Ørsted scalar residuals are different and display a significant large-scale structure. Despite a low rms of 4.3 nT, the histogram of residuals shows a positive bias of 1.4 nT. Our model predictions thus underestimate the magnetic field contribution when evaluated at the altitude of Ørsted, particularly in the equatorial region. This initially led us to think that our model was contaminated by some diamagnetic effect. However, the same discrepancy was observed when Ørsted data were compared with another IGRF candidate model based on data corrected for the diamagnetic correction (Maus et al., 2010, this issue). In addition, the CHAOS-2 model that uses different parameterizations and datasets also shows suspicious mean residuals, positive for Ørsted and negative for CHAMP (see table 1 of Olsen et al., 2009). The incompatibility is not fully understood but it could originate from the calibration (see Maus et al., 2005a). Maus et al. (2010, this issue, figure 3) recently suggested that this could be the consequence of some baseline shift of one of the scalar CHAMP or Ørsted magnetometers after 2003. However, they could not infer from the data themselves whether the instrumental bias was coming from CHAMP or from Ørsted. A joint analysis of the synchronized measurements from vector and scalar magnetometers of onboard the two satellites would be needed to address this question. Our model performs apparently well but the apparent mismatch between CHAMP and Ørsted scalar data does not allow us to consider this test as fully conclusive.

The CHAOS-2r and -2s models could be used for comparisons with our models. We extracted from the CHAOS-2 models the Gauss coefficients, as well as their first time derivatives, for epoch 2009.0 and compared them to MF-09 and SV-09, respectively. Figure 6 shows the power spectra of the main field models, their secular variation, and their differences. The power of their differences for the main field distributes rather equally over all SH degrees. Despite a slight increase in the difference for n = 5, we may reasonably conclude that there is no significant systematic error. The rms of the differences are 5.3 nT and 4.3 nT between MF-09 and the main fields of CHAOS-2s and CHAOS-2r, respectively. For the secular variation, we obtain 7.2 nT/yr and 5.6 nT/yr from the power spectra of the model difference. As expected, our non-regularized MF-09 model is in better agreement with the rough version of CHAOS-2.

Fig. 6.
figure 6

Power spectra of our MF-09 and SV-09 models (blue), CHAOS-2s (red) and CHAOS-2r (green) for the main field in nT2 and the secular variation in nT2/yr2 for epoch 2009.0. The power spectra differences between our models and CHAOS-2r,s are shown in black for the main field and in pink for the secular variation. Solid line is the difference with respect to CHAOS-2s and the dashed line the difference with respect to CHAOS-2r.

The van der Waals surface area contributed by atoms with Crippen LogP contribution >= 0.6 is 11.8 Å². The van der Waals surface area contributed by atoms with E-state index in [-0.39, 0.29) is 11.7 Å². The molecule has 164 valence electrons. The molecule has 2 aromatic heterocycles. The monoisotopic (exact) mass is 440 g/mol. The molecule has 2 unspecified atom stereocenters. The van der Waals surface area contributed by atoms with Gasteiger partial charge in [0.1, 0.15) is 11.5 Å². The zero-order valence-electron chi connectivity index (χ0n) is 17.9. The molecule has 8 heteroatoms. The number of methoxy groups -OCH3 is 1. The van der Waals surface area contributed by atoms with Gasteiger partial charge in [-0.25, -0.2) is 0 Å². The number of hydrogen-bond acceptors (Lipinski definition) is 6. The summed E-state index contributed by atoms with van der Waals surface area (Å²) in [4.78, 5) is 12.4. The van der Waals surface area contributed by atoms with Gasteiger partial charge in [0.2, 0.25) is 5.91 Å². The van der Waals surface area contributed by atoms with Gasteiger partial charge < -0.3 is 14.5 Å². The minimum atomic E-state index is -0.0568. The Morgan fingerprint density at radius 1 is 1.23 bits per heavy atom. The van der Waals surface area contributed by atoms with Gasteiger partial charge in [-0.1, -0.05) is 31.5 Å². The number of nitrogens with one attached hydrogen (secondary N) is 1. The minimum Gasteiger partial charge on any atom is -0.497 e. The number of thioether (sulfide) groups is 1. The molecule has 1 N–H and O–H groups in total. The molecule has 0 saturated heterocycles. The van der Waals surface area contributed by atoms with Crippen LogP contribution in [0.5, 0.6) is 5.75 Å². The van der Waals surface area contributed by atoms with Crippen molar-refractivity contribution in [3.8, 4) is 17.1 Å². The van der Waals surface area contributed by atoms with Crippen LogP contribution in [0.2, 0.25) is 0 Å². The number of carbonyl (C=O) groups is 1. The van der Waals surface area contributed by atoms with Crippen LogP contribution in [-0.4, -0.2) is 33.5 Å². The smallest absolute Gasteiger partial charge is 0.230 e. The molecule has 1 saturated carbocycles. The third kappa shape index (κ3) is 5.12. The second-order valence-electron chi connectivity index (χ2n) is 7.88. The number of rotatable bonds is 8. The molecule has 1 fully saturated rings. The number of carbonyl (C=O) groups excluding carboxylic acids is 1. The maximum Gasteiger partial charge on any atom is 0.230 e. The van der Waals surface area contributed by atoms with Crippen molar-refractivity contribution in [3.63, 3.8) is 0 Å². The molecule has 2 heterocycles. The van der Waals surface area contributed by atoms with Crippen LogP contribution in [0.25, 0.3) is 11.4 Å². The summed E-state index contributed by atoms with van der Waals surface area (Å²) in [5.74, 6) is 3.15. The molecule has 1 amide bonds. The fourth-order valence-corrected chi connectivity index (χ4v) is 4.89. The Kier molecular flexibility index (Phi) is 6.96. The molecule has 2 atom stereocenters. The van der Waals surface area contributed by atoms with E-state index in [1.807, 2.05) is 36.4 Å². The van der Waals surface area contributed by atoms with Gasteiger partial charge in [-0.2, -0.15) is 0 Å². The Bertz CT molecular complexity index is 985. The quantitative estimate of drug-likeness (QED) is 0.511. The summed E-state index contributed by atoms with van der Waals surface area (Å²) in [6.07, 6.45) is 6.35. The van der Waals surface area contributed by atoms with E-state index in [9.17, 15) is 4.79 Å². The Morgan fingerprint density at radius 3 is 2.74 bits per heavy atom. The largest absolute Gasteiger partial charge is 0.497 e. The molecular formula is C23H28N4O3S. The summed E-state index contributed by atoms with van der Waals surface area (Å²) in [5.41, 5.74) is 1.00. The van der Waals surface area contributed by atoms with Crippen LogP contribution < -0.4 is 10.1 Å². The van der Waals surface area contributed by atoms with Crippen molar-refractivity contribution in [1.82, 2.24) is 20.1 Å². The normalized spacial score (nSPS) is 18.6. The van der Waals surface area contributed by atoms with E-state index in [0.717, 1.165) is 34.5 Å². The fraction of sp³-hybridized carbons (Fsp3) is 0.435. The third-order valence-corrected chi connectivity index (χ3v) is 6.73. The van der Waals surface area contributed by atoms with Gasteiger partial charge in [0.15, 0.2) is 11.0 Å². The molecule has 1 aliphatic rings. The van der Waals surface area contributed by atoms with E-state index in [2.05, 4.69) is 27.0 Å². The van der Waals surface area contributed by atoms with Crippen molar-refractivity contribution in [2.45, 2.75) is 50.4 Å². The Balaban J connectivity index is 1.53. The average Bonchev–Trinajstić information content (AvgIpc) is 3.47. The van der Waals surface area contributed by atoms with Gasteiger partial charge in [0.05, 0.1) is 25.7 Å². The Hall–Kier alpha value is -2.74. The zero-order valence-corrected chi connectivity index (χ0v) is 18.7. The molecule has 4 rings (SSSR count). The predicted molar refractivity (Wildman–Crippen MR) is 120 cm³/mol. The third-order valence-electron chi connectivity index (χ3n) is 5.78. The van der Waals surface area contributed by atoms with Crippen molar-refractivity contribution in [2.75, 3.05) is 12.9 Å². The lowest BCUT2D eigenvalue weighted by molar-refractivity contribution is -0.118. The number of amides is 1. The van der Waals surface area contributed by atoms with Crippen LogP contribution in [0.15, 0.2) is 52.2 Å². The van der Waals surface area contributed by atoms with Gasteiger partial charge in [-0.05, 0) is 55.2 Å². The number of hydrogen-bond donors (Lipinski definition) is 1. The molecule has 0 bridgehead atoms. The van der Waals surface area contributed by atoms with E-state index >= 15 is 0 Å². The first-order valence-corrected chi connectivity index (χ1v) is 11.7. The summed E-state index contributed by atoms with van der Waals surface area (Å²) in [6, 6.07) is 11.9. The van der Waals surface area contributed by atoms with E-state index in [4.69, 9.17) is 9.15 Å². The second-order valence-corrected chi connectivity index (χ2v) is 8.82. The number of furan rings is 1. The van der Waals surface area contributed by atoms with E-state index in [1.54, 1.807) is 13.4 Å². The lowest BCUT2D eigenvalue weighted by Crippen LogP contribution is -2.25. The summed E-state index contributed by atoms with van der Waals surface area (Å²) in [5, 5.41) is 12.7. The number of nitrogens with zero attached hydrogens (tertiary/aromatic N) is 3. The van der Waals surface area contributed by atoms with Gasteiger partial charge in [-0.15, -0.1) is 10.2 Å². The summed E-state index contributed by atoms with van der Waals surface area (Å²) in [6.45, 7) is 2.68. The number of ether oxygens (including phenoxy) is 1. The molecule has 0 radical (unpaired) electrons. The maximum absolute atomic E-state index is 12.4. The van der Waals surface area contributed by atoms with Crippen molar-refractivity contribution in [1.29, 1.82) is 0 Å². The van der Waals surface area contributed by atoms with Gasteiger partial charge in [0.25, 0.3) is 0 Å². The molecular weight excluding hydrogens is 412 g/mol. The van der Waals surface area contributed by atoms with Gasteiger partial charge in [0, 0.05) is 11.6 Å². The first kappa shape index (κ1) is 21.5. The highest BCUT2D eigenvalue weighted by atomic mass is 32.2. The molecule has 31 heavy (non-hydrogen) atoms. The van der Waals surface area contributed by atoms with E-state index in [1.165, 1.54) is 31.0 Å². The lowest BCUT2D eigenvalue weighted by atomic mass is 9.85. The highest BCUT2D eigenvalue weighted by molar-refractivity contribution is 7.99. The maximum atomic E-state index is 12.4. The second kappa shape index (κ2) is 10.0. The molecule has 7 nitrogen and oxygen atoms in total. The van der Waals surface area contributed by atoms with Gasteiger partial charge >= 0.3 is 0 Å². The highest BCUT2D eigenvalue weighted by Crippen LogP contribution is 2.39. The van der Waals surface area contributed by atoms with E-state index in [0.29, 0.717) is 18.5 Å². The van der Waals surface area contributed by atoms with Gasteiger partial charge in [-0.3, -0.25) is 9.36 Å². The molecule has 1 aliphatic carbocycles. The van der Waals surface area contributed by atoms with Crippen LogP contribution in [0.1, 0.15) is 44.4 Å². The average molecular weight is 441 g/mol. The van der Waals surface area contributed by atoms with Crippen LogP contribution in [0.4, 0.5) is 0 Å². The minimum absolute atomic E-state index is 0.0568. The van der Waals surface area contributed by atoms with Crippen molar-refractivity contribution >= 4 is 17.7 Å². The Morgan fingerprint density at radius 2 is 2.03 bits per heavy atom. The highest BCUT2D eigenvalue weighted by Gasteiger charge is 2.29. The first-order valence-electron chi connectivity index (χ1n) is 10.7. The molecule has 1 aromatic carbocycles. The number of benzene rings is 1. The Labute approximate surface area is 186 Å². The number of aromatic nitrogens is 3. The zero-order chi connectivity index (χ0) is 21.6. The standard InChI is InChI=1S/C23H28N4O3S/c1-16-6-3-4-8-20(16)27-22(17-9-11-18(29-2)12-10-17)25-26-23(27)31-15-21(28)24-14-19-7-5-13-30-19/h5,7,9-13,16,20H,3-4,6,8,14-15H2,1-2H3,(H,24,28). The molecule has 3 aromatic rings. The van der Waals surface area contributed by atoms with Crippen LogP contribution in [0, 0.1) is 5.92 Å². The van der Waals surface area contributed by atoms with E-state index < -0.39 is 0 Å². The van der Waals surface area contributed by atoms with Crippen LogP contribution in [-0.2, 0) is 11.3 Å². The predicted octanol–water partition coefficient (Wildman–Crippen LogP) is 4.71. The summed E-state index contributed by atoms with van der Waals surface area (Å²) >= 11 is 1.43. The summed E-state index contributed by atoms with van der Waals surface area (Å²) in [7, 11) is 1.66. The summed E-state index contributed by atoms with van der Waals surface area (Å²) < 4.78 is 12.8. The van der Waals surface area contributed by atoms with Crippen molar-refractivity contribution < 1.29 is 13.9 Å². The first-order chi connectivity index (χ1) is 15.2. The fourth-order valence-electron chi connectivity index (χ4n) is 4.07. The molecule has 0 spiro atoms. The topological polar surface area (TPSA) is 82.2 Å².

5.2 Assessment of the SV-09 model and the 2010.0 MF candidate

Despite the different methodologies and datasets used to construct them, the SV-09 and SV-CHAOS-2r, and to a lesser extent the SV-CHAOS-2s, models are similar at epoch 2009.0 (Fig. 6). This provides some confidence that the SV-09 model is consistent enough for forecasting the main field MF-09 at epoch 2010.0. However, we carried out additional comparisons with independent data in the spatial domain.

Apart from Ørsted measurements, we have only a few independent data at our disposal to test the SV-09 model. Magnetic observatories usually distribute either definitive baseline-corrected data once a year or provisional data available within a delay of a few hours, but no intermediate baseline corrected data within a delay directly comparable to that of calibrated satellite measurements. Peltier and Chulliat (2010) recently proposed a method to bridge this gap and to produce quasi-definitive observatory data in a continuous fashion. We used their baseline-corrected data between November 2007 and October 2009 at nine observatories (AAE, BOX, CLF, KOU, LZH, MBO, PHU, PPT, TAM; the full names and positions of observatories may be found at Following, e.g., Mandea et al. (2000), we computed the differences between monthly means at t + 6 months and t − 6 months in order to remove seasonal variations in the observatory data (for instance, SV in June 2008 is computed from the monthly means in December 2008 and December 2007, only). These values, although possibly contaminated by geomagnetic activity of external origin, are likely to catch possible rapid internal field variations arising at one end of the interval. Figure 7 presents the SV time series for the three vector components at four of the selected observatories up to April 2009 (the latest date for which the SV could be computed from the quasi-definitive data) together with the SV-09 extrapolated with SA-09 to 2010. We selected BOX, CLF, TAM, and PPT because they sample very different geographical regions. The jerk of 2006–2008 is not of worldwide extent but is particularly prominent at mid-latitudes and on both sides of the Greenwich meridian (Chulliat et al., 2010). The SV in 2010 compares visually well with observatory quasi-definitive data at those various locations at the Earth’s surface. Selecting data posterior to 2008 for deriving our models enables to capture the recent trend of the secular variation at the end of each observatory time series. Considering the nine observatories, the rms between model values and data in April 2009 are 10.4 nT/yr, 3.5 nT/yr, and 8.3 nT/yr, respectively for X, Y, and Z. Interpreting these values on such a small number of observatories is subtle because the errors incurred in determining the time variations from the difference of monthly means may be large. The X component, in particular, is known to be contaminated at mid-latitudes by magnetic fields generated by high-latitude currents during geomagnetically disturbed times, and at low latitudes by the equatorial electrojet.